measurement runs required to
balance a machine.
Cause and Effect Relationships: The Coherence Function
A common problem in machinery
vibration analysis is that vibration
from one machine in a train is
coupled to the other machines.
The coherence function can help
with these problems by indicating
the cause and effect relationship
between vibration at two
locations.
The coherence display covers a
range of 0 to 1, and indicates the
percentage of power in channel 2
that is coherent (i.e. linearly related) with channel 1. Let’s suppose
that vibration levels at points A
and D on the motor pump combination of Figure 6.9-1 are similar,
and rather high. You would like
to know whether they are independent or related. A low value
of coherence between vibration
components from A and D indicates that they are not related. A
high coherence value for a component implies that there may be
a causal relationship. (The high
coherence component could, for
Figure 6.9-2
Coherence measured
between a pump
and motor clearly
indicates which
components are
unrelated.
Figure 6.9-3
The transfer
function of a
gearbox can be
measured with
an instrumented
hammer and a
two-channel DSA.
example, be from a third source
of vibration.) Coherence measured between end points on a
motor and pump is shown in
Figure 6.9-2. Note that coherence
is high for all the major vibration
components except 240 Hz indicating that this vibration is not
from the motor. The technique
will not work 100% of the time,
and you will have to get a feel for
what constitutes a high level of
coherence, but it may save in disconnecting machines to isolate
the source of vibration.
64
Natural Frequency
Measurements
The natural frequencies of a machine housing or foundation can
be easily determined through
what is sometimes referred to as
a “bump” test. A single impulsive
signal produces a broad spectrum
of energy. If the housing is impacted with sufficient force (typically with a block of wood), all
the natural frequencies will be excited. The response can be measured with a single-channel DSA,
but an imperfect impact may
result in a misleading spectrum.
A better way to make this measurement is with a multi-channel
analyzer and an instrumented
hammer. This is shown diagrammatically in Figure 6.9-3, where
the natural frequencies of a gearbox are being determined. As we
saw in Section 4.6, gear defects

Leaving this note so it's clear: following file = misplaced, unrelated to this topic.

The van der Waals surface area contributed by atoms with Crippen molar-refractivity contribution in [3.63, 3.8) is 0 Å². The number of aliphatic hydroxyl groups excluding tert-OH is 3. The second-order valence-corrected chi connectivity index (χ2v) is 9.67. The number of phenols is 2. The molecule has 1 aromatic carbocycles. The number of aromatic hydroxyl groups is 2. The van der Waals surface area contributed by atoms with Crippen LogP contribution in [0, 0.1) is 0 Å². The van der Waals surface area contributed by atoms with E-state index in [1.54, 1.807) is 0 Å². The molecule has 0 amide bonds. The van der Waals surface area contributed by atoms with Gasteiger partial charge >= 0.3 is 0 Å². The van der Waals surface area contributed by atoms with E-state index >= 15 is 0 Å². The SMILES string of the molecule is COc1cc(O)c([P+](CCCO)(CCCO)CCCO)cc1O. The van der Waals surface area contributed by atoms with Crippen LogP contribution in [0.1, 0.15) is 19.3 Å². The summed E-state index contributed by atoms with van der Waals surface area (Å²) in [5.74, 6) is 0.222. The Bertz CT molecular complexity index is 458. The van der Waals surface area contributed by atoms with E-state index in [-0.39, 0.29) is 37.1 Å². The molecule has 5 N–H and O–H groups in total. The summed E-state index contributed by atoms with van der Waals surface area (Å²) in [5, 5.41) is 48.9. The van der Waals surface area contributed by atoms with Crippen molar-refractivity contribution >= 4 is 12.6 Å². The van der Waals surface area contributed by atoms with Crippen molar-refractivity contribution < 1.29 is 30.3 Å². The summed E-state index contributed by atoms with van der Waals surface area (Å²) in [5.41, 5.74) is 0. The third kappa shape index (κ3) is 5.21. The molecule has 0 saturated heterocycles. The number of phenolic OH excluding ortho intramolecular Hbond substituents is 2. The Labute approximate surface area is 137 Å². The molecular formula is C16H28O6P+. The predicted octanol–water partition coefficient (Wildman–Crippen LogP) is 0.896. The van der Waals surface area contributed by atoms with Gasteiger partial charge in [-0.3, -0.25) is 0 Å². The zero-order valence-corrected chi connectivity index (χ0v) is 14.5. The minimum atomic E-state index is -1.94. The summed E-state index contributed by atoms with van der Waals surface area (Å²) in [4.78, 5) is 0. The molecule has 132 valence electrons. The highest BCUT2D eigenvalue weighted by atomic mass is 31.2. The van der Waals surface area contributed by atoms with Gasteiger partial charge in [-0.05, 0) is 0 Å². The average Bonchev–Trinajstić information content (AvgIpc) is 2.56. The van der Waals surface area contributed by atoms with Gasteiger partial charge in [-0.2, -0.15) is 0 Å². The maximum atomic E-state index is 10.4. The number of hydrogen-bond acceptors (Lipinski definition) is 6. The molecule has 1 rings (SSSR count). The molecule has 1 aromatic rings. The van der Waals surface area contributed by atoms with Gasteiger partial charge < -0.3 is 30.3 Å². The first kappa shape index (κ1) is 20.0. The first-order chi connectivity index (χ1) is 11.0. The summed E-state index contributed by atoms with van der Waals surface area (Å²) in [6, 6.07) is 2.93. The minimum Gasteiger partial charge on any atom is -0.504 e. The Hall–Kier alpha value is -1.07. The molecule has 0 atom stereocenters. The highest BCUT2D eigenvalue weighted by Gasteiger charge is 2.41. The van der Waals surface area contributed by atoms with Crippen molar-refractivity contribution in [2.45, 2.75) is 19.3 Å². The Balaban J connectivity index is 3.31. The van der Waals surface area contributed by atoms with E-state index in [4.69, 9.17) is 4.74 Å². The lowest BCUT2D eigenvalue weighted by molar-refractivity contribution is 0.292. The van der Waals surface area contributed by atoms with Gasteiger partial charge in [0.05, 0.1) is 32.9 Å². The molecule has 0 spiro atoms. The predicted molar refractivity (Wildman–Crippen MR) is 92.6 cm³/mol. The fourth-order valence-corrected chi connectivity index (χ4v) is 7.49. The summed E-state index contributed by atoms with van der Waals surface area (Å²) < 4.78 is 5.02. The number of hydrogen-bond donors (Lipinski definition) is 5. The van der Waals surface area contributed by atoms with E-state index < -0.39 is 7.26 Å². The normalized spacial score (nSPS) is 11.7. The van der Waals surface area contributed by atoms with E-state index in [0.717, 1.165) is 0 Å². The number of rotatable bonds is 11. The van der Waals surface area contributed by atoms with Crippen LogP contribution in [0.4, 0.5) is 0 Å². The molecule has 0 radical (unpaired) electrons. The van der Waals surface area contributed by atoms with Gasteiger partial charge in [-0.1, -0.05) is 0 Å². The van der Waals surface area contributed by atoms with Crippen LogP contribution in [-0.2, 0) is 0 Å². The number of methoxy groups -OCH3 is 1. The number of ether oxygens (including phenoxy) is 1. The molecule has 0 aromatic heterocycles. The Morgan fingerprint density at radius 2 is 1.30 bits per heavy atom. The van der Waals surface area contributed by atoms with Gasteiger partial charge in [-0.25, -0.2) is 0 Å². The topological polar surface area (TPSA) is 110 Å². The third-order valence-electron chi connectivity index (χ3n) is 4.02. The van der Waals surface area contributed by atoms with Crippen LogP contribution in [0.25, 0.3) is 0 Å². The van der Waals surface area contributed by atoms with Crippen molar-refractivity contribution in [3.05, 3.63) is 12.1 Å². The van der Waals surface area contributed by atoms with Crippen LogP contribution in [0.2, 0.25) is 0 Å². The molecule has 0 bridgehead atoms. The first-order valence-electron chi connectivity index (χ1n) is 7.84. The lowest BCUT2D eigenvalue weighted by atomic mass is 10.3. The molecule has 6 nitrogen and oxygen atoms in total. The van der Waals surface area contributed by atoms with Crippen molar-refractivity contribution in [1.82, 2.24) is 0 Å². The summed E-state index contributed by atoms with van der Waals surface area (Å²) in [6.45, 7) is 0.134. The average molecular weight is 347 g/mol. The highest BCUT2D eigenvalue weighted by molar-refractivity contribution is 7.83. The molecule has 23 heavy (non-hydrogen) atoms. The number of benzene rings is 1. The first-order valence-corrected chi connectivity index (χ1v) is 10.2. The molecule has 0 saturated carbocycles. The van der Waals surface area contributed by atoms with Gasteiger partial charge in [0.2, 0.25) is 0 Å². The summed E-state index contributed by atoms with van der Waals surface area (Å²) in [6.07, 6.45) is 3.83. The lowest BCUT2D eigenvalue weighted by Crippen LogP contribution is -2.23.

often show up at the natural frequencies, so this information is
valuable. It can also help identify
critical rotor frequencies in
high speed machinery. HewlettPackard application note
AN 243-3 contains more detailed
information on measuring the response of mechanical structures.
Figure 6.9-4
Measurement
setup for orbit
measurements
using orthogonal
proximity probe
and a 2 channel
DSA.
Figure 6.9-5
The orbit capability of some twochannel DSAs
provides insight
into rotor motion
in machines with
fluid-film bearings.
Orbits
HP dual-channel DSAs have the
ability to display orbit diagrams,
Figure 6.9-4 shows how an orbit
diagram is generated utilizing two
proximity probes mounted at 90°
to each other. Figure 6.9-5 shows
diagramatically a typical orbit diagram. They are useful for gaining insight into rotor motion in
65
turbo-machinery. The subject of
orbit interpretation is covered
well in Reference 30. If a multichannel system (≥4 channels) is
used it is possible and often desirable to make multiple simultaneous orbit measurements at
different shaft locations.
Figure 6.9-6
Orbit diagram
using synchronous sampling
will accurately
represent the
angular position
(note the marker
read out).
The orbit diagram is fundamentally a time domain measurement
and it should be emphasized that
a DSA will typically low pass filter the data before collection. In
some cases unfiltered time data is
desired, and many DSAs allow for
bypassing the filters just for this
purpose.
On the orbit diagram as you move
about the orbit pattern the independent variable is time. If the
measurement is triggered by a
shaft reference (i.e. keyphasor)
then the actual position can be
marked on the diagram and if the
rpm is known the location of any
point can be calculated. An alternative method is to use synchronous sample control in orbit
measurement (see Section 6.8)
with an external reference for
trigger (this can be the same signal as the tachometer signal).
Now the independent variable is
not time but shaft position and
can be read directly from the